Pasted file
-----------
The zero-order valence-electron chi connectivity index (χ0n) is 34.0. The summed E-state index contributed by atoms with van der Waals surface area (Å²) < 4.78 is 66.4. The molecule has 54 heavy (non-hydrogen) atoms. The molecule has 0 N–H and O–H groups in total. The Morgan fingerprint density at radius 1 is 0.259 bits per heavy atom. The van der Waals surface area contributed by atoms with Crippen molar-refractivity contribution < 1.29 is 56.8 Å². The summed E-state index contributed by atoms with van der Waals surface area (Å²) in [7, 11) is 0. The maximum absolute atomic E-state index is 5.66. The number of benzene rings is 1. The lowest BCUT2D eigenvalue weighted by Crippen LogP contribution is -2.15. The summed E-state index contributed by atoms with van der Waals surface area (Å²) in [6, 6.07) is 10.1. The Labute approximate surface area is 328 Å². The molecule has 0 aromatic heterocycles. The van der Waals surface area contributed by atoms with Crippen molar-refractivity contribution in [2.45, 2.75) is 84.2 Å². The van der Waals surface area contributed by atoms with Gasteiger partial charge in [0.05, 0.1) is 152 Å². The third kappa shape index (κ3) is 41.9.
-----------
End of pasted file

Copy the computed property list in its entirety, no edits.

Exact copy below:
The zero-order valence-electron chi connectivity index (χ0n) is 34.0. The summed E-state index contributed by atoms with van der Waals surface area (Å²) < 4.78 is 66.4. The molecule has 54 heavy (non-hydrogen) atoms. The molecule has 0 N–H and O–H groups in total. The Morgan fingerprint density at radius 1 is 0.259 bits per heavy atom. The van der Waals surface area contributed by atoms with Crippen molar-refractivity contribution < 1.29 is 56.8 Å². The summed E-state index contributed by atoms with van der Waals surface area (Å²) in [7, 11) is 0. The maximum absolute atomic E-state index is 5.66. The number of benzene rings is 1. The lowest BCUT2D eigenvalue weighted by Crippen LogP contribution is -2.15. The summed E-state index contributed by atoms with van der Waals surface area (Å²) in [6, 6.07) is 10.1. The Labute approximate surface area is 328 Å². The molecule has 0 aromatic heterocycles. The van der Waals surface area contributed by atoms with Crippen molar-refractivity contribution in [2.45, 2.75) is 84.2 Å². The van der Waals surface area contributed by atoms with Gasteiger partial charge in [0.05, 0.1) is 152 Å². The third kappa shape index (κ3) is 41.9.